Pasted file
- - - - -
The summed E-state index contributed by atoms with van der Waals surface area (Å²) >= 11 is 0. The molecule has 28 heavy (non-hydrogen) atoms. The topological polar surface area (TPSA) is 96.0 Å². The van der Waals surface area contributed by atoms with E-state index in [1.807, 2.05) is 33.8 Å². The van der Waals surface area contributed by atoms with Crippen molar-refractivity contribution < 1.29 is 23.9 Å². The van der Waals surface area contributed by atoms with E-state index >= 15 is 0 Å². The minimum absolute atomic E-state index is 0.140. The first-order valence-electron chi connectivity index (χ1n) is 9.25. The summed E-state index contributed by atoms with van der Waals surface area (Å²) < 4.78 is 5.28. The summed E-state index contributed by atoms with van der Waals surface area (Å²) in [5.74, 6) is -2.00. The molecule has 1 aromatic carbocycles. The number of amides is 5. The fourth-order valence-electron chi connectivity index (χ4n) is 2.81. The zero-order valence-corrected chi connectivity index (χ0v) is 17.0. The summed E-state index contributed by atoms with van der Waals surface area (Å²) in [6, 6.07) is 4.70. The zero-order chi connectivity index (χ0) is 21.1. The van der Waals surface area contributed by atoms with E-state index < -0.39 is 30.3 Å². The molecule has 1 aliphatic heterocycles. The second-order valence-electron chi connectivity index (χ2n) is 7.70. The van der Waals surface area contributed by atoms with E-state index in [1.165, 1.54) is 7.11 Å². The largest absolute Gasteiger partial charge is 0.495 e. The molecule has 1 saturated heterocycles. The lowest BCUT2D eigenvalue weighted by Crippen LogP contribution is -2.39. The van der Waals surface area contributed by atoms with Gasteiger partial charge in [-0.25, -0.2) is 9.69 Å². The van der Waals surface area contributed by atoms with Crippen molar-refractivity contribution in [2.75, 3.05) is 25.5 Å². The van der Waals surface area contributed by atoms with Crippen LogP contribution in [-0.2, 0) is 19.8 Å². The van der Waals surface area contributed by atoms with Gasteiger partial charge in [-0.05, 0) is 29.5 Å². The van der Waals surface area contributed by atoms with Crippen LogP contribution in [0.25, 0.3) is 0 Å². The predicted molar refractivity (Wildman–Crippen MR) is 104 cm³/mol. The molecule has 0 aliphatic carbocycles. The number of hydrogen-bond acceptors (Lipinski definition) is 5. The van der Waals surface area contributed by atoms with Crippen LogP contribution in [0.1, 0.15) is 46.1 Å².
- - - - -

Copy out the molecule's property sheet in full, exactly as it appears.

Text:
The summed E-state index contributed by atoms with van der Waals surface area (Å²) >= 11 is 0. The molecule has 28 heavy (non-hydrogen) atoms. The topological polar surface area (TPSA) is 96.0 Å². The van der Waals surface area contributed by atoms with E-state index in [1.807, 2.05) is 33.8 Å². The van der Waals surface area contributed by atoms with Crippen molar-refractivity contribution < 1.29 is 23.9 Å². The van der Waals surface area contributed by atoms with E-state index >= 15 is 0 Å². The minimum absolute atomic E-state index is 0.140. The first-order valence-electron chi connectivity index (χ1n) is 9.25. The summed E-state index contributed by atoms with van der Waals surface area (Å²) < 4.78 is 5.28. The summed E-state index contributed by atoms with van der Waals surface area (Å²) in [5.74, 6) is -2.00. The molecule has 1 aromatic carbocycles. The number of amides is 5. The fourth-order valence-electron chi connectivity index (χ4n) is 2.81. The zero-order valence-corrected chi connectivity index (χ0v) is 17.0. The summed E-state index contributed by atoms with van der Waals surface area (Å²) in [6, 6.07) is 4.70. The zero-order chi connectivity index (χ0) is 21.1. The van der Waals surface area contributed by atoms with E-state index < -0.39 is 30.3 Å². The molecule has 1 aliphatic heterocycles. The second-order valence-electron chi connectivity index (χ2n) is 7.70. The van der Waals surface area contributed by atoms with E-state index in [1.165, 1.54) is 7.11 Å². The largest absolute Gasteiger partial charge is 0.495 e. The molecule has 1 saturated heterocycles. The lowest BCUT2D eigenvalue weighted by Crippen LogP contribution is -2.39. The van der Waals surface area contributed by atoms with Gasteiger partial charge in [-0.25, -0.2) is 9.69 Å². The van der Waals surface area contributed by atoms with Crippen molar-refractivity contribution in [2.75, 3.05) is 25.5 Å². The van der Waals surface area contributed by atoms with Crippen LogP contribution in [-0.2, 0) is 19.8 Å². The van der Waals surface area contributed by atoms with Gasteiger partial charge in [-0.05, 0) is 29.5 Å². The van der Waals surface area contributed by atoms with Crippen LogP contribution in [0.25, 0.3) is 0 Å². The predicted molar refractivity (Wildman–Crippen MR) is 104 cm³/mol. The molecule has 0 aliphatic carbocycles. The number of hydrogen-bond acceptors (Lipinski definition) is 5. The van der Waals surface area contributed by atoms with Crippen LogP contribution in [0.1, 0.15) is 46.1 Å².